The stability in Eastern Ladakh is delicate. The talks are in stalemate; Despite the loss of lives during the violent Galwan clash, the People’s Liberation Army seems unprepared to budge from the demands of its political leadership.

The challenge for India lies in understanding China. For a country that shares a long, deep civilizational engagement model, the absence of perceptual understanding seems paradoxical.

When we view the Chinese from the Western strategic prism, we find them to be inept, unscrupulous, and deceptive. Our generals and diplomats often cite deception as an integral part of their strategy. The Chinese, on their part, view us as belligerent, deceitful and dishonest. Joann Pittman, an Australian teacher who spent 28 years in China, suggested a simple rule: “Nothing is as it seems. It is the opposite.” She writes that one cannot be dichotomous in their expectation from China — wanting something to be either this or that. China’s practice of communism is only a myth; it is essentially a consumerist society in pursuit of wealth accumulation. The West has long realized this, perfecting their ability to negotiate with the Chinese.

The term “strategic” for China carries a relational meaning of setting a base rather than seeking a solution. They don’t seek tactical goals without setting a strategy. As Sun Tzu said “Tactics without strategy is the noise before defeat”. Therefore, trust-building in China is mandatory, which may override binding agreements or laws. The Chinese believe in minimizing the perception gap. They cite their counterparts as “inflexible”. For instance, when India made some constructive suggestions during the 13th round of border talks, the Chinese rejected them as “unreasonable and unrealistic”.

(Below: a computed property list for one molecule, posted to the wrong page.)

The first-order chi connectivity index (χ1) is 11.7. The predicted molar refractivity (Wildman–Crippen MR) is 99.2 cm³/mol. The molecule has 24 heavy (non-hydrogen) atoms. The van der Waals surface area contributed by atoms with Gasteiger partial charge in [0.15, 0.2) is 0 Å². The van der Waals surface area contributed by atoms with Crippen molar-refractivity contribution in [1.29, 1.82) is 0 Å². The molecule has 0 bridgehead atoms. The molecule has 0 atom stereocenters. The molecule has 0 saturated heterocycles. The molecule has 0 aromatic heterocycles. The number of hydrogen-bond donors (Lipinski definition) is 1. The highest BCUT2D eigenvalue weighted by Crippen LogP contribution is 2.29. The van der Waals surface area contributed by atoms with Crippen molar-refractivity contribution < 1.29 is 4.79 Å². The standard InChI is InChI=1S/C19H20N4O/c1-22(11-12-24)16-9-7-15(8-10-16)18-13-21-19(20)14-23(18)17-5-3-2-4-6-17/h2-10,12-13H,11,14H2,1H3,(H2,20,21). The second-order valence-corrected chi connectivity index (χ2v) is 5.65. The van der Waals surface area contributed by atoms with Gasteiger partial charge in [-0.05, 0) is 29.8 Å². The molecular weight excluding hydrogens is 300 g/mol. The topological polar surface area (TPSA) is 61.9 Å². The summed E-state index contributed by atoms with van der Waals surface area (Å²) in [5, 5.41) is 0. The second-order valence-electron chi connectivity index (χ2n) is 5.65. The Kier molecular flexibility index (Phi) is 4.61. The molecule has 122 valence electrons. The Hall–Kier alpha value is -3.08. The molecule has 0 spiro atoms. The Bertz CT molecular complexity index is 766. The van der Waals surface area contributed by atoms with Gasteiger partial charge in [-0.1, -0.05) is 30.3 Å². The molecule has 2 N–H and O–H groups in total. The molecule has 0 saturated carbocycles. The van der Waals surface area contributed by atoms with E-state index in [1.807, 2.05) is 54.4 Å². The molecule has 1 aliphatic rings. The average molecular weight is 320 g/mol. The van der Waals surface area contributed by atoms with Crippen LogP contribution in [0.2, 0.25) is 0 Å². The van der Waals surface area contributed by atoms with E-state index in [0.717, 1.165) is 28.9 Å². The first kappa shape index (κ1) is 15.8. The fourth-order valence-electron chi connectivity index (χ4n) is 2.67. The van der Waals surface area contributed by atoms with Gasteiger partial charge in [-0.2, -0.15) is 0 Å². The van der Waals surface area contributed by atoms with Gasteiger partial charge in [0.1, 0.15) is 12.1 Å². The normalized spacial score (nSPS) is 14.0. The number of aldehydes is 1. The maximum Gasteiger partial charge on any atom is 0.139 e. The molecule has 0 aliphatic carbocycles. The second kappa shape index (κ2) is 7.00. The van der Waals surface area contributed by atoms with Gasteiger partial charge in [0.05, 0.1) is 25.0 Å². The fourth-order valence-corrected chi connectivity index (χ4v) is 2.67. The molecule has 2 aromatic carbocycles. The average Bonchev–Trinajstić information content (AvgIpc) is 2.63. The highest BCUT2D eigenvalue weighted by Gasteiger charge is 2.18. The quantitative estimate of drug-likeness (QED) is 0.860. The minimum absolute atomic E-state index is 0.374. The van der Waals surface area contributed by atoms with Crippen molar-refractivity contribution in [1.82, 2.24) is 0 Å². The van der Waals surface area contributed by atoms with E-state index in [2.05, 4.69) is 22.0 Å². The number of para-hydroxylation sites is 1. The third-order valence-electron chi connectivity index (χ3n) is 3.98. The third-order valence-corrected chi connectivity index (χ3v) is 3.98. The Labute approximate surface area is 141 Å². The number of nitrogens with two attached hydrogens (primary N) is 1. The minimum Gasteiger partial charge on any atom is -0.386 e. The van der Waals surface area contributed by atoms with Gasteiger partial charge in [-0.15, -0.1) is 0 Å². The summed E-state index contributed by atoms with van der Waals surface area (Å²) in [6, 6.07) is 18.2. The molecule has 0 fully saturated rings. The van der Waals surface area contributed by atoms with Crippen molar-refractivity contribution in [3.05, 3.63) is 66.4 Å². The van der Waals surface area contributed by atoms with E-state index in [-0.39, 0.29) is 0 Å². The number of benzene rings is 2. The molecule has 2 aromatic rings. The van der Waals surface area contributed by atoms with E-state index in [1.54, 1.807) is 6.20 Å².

Festive offer

“Saving face” is critical for the Chinese. To avoid direct conflict, they use informal intermediaries acting as a buffer. The Western negotiators often follow the guanxi (using networks to accomplish targets) path to overcome cultural contradictions and to minimize perception gaps for negotiations to succeed. The Chinese prefer clinching a long-term deal but subject it to renegotiation, should trust elements go missing. They tend to reject the Western-style abrasive approach of seeking truth by an outpouring of anger. The Chinese prefer a middle-way quid pro quo approach involving a process of haggling, allowing both sides to hold valid positions to find a “win-win” outcome or to maximize wins and minimize losses.

The Chinese penchant for adhering to certain cardinal principles is known; first, to build a hierarchical system of relationships in line with the Confucian moral code of conduct; then to find middle ground (holistic solution) along the Taoist notion of defining relationships between the two forces, and finally, to build a harmonious relationship based on the Buddhist concept of equanimity. They put more value to the means (process) than the goal. Finding the way, not the truth, is important to them.